In the overall mRCC population, patients with a higher PLR exhibited poorer OS and PFS outcomes compared to those with a lower PLR (Fig. 1). Likewise, a higher NLR was associated with worse OS and PFS in the overall mRCC population. Interestingly, patients with a higher PLR showed significantly worse and PFS outcomes than those with a lower PLR in the synchronous mRCC population (Fig. 2). In these population, a higher NLR also associated with worse OS and PFS rates. Conversely, there were no differences in terms of OS and PFS outcomes according to the status of PLR in the metachronous mRCC population (Fig. 3). Additionally, there was no difference in PFS according to the status of NLR. A higher NLR was only associated with poorer OS outcomes in patients with metachro-nous mRCC.
Fig. 1.
Overall survival and progression-free survival in overall metastatic renal cell carcinoma patients stratified by median platelet-lymphocyte ratio (PLR) (A, B) and neutrophil-lymphocyte ratio (NLR) (C, D).
Fig. 2.
Overall survival and progression-free survival in synchronous metastatic renal cell carcinoma patients stratified by median platelet-lymphocyte ratio (PLR) (A, B) and neutrophil-lymphocyte ratio (NLR) (C, D).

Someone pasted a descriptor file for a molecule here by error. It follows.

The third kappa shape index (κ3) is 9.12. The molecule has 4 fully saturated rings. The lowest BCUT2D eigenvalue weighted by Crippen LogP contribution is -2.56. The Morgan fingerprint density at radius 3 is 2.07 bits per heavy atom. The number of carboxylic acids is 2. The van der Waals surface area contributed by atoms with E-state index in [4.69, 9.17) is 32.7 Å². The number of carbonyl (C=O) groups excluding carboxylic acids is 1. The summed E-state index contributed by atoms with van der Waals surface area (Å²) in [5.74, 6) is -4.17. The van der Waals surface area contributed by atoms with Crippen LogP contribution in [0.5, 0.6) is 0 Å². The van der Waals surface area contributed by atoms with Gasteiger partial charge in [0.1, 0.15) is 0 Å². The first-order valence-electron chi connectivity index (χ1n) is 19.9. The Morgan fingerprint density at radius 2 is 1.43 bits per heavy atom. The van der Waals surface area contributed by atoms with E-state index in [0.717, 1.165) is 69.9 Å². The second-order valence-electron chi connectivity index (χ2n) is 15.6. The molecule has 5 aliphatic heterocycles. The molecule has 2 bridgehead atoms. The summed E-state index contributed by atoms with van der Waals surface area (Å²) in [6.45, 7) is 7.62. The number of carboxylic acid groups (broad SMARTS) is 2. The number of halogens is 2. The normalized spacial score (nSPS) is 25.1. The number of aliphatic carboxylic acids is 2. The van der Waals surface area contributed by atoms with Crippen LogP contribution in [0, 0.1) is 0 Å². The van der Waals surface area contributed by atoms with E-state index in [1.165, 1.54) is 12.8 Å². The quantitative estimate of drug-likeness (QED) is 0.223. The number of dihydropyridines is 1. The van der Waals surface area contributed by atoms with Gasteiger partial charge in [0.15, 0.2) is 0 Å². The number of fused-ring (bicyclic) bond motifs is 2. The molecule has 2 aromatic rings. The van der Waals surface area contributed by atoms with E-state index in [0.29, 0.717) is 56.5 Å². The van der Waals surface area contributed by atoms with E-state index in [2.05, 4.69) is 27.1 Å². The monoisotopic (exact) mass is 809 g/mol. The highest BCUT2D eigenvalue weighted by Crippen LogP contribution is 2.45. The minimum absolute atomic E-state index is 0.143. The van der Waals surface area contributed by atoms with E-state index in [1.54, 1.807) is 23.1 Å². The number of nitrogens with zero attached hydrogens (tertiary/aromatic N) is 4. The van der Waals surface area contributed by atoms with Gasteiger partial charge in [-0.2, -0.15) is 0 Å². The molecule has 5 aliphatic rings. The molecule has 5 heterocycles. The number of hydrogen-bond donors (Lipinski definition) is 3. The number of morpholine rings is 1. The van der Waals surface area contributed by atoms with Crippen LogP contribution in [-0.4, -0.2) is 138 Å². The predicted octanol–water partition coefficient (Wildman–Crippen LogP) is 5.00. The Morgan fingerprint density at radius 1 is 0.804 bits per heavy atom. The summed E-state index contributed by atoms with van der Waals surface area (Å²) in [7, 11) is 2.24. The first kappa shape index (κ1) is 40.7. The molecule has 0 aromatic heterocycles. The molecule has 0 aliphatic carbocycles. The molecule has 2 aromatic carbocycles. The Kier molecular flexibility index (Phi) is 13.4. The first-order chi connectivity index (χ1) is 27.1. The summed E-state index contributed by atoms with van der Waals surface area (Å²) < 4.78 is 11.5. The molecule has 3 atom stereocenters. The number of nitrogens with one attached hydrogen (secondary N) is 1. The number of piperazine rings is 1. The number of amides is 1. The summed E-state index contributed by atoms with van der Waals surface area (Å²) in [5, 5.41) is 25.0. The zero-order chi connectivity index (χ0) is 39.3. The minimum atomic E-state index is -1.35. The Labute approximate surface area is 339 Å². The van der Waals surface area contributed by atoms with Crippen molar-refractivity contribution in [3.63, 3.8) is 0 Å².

Fig. 3.
Overall survival and progression-free survival in metachronous metastatic renal cell carcinoma patients stratified by medianplatelet-lymphocyte ratio (PLR) (A, B) and neutrophil-lymphocyte ratio (NLR) (C, D).
In multivariate Cox regression analysis, NLR and PLR are verified as the predicator of OS (Table 2, Supplementary Table 1) and the PFS (Supplementary Tables 2, 3) in synchronous mRCC population. But in metachronous population, PLR was not act as a predicator in neither OS (Table 3) nor PFS (Supplemental Table 4). NLR wasn't predicator in PFS (Supplementary Table 5), but remained as predictive factor of OS (Supplementary Table 6).
Table 2.
PLR – risk factor for OS with synchronous mRCC
Variable Univariate
HR (95% CI) p-value HR (95% CI) p-value
Age (yr)        
  < 65 Reference      
  ≥ 65 1.326 (0.946–1.861) 0.102    
  Male Reference      
  Female 1.114 (0.765–1.622) 0.573    
BMI (kg/m2)        
  < 25 Reference      
  ≥ 25 0.549 (0.361–0.836) 0.005 0.610 (0.385–0.967) 0.036
IMDC criteria        
  Intermediate Reference   Reference  
  Poor 1.967 (1.402–2.759) < 0.001 1.668 (1.150–2.418) 0.007